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Vertical shifts

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2 Answers

There are a few different ideas you need to know here.
 
GRAPHING FUNCTION CONCEPTS
When graphing, y = f(x)...
 
Stretch / Compression
Replacing x with (ax) is a horizontal stretch/compression. y = f(ax)
Multiplying to get y = a*f(x) is a vertical stretch/compression.
 
You should also remember
For vertical moves, if a>1, the graph is stretching out vertically.
For horizontal moves, if a>1, the graph is compressing in horizontally. 
 
Shifts
Replacing x with (x-b) is a horizontal shift. Moves entire graph left or right
y = f(x) + b is a vertical shift. Moves entire graph up or down
 
 
In this case function y= f(x) is y=logx.

PROPERTY OF LOGS
logx(a*b) = logx(a)+logx(b)
 
When a base x is not shown, it is commonly assumed base x is 10.
 
log10(10a) = a
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OK so knowing all this, now we can start the problem... Wow.
 
y = logx      AND     y = log10x
 
y = log(10x), we are replacing x with 10x. x>1 Therefore, this is a horizontal compression.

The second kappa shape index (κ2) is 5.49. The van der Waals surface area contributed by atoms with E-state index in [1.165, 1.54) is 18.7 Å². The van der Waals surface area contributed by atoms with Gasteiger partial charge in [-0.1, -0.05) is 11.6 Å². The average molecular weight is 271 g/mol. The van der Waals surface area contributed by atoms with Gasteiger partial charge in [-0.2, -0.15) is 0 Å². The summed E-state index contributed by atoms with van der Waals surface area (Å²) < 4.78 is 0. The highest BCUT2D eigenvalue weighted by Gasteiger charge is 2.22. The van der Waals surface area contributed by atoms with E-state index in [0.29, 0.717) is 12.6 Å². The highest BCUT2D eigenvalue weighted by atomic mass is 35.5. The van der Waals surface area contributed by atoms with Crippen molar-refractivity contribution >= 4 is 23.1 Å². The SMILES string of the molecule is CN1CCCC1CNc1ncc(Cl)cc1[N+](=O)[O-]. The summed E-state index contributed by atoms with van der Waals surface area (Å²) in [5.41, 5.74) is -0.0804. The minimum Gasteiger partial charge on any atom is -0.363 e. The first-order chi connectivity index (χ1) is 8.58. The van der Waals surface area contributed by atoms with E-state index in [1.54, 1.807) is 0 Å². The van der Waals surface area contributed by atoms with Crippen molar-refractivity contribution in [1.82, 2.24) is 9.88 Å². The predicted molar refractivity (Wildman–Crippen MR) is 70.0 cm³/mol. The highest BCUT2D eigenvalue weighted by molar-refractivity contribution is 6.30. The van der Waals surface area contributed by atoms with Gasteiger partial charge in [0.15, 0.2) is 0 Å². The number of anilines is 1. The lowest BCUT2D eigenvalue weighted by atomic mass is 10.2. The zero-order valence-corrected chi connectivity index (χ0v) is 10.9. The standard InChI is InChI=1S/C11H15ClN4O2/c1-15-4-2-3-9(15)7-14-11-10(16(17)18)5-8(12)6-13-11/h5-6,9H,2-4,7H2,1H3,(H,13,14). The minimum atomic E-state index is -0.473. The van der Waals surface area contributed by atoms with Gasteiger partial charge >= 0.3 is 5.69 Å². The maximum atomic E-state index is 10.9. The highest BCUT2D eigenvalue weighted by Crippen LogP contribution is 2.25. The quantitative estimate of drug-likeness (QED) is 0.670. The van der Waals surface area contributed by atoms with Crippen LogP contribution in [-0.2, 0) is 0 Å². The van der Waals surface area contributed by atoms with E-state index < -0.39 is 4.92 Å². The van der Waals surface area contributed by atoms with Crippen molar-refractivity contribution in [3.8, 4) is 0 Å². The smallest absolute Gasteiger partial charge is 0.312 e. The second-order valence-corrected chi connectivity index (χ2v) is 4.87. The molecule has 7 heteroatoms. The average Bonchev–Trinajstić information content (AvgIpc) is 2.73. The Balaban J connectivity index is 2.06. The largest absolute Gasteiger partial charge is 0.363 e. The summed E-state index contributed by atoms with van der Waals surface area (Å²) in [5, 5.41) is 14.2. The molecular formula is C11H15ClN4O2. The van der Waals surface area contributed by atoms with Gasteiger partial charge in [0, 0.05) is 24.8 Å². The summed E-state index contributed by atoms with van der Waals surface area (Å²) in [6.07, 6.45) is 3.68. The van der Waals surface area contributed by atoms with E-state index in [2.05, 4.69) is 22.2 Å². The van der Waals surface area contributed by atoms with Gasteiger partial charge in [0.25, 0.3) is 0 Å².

y = log10x = log10 + logx
y = 1+logx
y = logx + 1   Therefore, this is vertical shift of y = logx. The graph moves up 1.
 
I know this is a lot of information, but if you take the time to understand all these ideas, you will likely be ahead of your class!
 
graph y=logx, y=log(10x), and y=log(100x). how do the graphs compare? use a property of logs to show that the graphs are vertical shifts of one another.

Eric's explanation is confusing because of the typos in it.

So let me try:

f(x) = log(x)

g(x) = log(10x) = log(10^1) + log(x) = log(x) + 1 = f(x) + 1

h(x) = log(100x) = log(10^2) + log(x) = log(x) + 2 = f(x) + 2

So g is f shifted up 1 and h is f shifted up 2.

Eric also explained dilation ("Honey, I shrunk the kids!"), but that's not needed for this problem.

Here’s a GeoGebra graph of the three functions:
http://www.wyzant.com/resources/files/265623/logs_translated